Cool Water

Sara Fakhro

19 August 2013

Energy consumption is commonly thought to be both significant and rising, so a report last week showing that the opposite is true in our homes provides some happy reading for those of us who do not hold shares in utilities companies.

Consumption of gas and electricity combined, according to a recent report from the Office of National Statistics, has fallen by a quarter between 2005 and 2011. There are substantial variations across the regions, with the East Midlands consuming the most energy per household and the South West consuming the least. Generally speaking, gas accounts for three quarters of our domestic energy consumption and electricity just one quarter, and areas believed to have higher household incomes tend to consume more energy.

Apart from money being tighter than ever and increasing energy prices forcing people to use less, what else might be driving this trend for decreased consumption? Various campaigns, including publicity surrounding the Green Deal, may mean that consumers in England and Wales are somewhat wiser about conserving energy, whether to protect the environment or just their own pockets. Producers, too, are playing a role, as energy ratings are increasingly used to market products, such as boilers, washing machines and other household appliances, meaning consumers can knowingly choose more efficient options.

The Consumers’ Association suggests that households could still be wasting up to £300 per year on poor energy efficiency, however. The Government’s response was to launch the Green Deal last year; this was intended to enable ‘the provision of fixed improvements to the energy efficiency of households and non-domestic properties, funded by a charge on energy bills that avoids the need for consumers to pay up front costs’ in England, Scotland and Wales. Put simply, it facilitates a loan that is taken out against the value of a property (domestic or business) to make energy efficiency improvements to that property. That loan is then repaid through energy bills, i.e. the difference between what you would have paid before the improvements and the savings you have incurred through carrying out the improvements. Such loans could take up to 25 years to repay in full and savings could vary significantly depending on the work done. Loft insulation worth £80, for example, might incur an annual saving of £175, and £15 worth of hot water tank insulation is likely to save consumers something in the region of £40 per year.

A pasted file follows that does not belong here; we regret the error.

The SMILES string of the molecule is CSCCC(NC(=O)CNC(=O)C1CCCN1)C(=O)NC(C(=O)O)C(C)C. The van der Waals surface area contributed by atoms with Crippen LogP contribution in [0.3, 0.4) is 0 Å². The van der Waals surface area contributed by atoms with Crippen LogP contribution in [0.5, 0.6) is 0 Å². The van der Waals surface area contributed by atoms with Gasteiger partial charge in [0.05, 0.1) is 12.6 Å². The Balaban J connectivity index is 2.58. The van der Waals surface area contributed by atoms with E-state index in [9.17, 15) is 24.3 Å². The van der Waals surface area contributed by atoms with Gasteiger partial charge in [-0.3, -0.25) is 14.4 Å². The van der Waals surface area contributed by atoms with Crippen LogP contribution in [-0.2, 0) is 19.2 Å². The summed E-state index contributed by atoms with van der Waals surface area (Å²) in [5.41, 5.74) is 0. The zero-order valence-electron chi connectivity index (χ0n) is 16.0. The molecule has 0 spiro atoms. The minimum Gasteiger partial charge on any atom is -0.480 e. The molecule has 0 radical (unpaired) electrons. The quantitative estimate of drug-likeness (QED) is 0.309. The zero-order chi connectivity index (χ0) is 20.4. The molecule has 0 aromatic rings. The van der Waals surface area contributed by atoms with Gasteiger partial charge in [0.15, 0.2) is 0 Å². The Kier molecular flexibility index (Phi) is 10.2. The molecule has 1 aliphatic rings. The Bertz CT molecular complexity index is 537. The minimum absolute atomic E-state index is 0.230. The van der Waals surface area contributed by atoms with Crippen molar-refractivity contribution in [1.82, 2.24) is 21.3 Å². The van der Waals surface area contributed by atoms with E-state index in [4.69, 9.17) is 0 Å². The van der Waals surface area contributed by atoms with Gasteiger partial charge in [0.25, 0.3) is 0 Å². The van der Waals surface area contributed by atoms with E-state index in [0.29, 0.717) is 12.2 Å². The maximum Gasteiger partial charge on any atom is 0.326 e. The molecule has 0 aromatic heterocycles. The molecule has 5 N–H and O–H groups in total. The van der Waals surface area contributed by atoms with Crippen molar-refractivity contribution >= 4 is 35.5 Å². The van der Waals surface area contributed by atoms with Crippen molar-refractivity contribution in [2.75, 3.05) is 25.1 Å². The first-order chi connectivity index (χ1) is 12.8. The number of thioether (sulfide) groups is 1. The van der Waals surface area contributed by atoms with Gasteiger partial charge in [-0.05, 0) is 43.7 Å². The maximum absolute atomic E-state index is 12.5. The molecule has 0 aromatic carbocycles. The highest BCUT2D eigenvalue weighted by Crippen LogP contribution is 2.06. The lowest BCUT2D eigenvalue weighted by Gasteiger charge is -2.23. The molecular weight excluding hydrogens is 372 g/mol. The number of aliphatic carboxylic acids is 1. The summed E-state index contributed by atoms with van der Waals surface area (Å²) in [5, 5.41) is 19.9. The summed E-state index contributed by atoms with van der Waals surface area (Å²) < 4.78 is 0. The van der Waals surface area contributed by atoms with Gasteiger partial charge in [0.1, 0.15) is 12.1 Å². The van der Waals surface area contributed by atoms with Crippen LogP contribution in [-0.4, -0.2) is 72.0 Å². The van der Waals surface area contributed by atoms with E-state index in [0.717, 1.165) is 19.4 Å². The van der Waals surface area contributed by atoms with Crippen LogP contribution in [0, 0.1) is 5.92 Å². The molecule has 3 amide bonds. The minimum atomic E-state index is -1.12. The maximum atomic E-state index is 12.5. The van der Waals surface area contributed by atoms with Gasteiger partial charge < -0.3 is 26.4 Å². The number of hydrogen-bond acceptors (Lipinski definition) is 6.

Along with other initiatives, such as the Warm Front and Re-Charge schemes and Insulate Hampshire, the Green Deal can probably be credited with some increased awareness of energy efficiency and the resulting savings. The Energy Saving Trust is also trying to influence us to reduce our consumption, highlighting the waste of energy, for example, in overfilling our kettles, showering for longer than we need to and washing our clothes at higher than necessary temperatures. If we spent just one minute less in the shower each day, according to the Carbon Trust, we could save a total of £215m a year (that’s between all of us, of course).

So it’s good news for those who pay the household bills, good news for the environment, and bad news for the tea-drinking shower monster, whose energy bills remain high. While consumption could, and should, be decreased further, there needs to be greater analysis of why some regions are using less per household and a means to communicate the need to, and ease of, reducing energy consumption to those with higher incomes. More information on why some areas (and people) are still using more energy than they need could lead to more targeted, more effective communication strategies and campaigns.

For now, however, the likes of Sam Laidlaw (Chief Executive of Centrica) and his energy peers can rest easy in their hot tubs; there’s plenty more research that needs to be done before we’re all convinced that we can actually shave that additional £300 off our annual bills without compromising our lifestyles.

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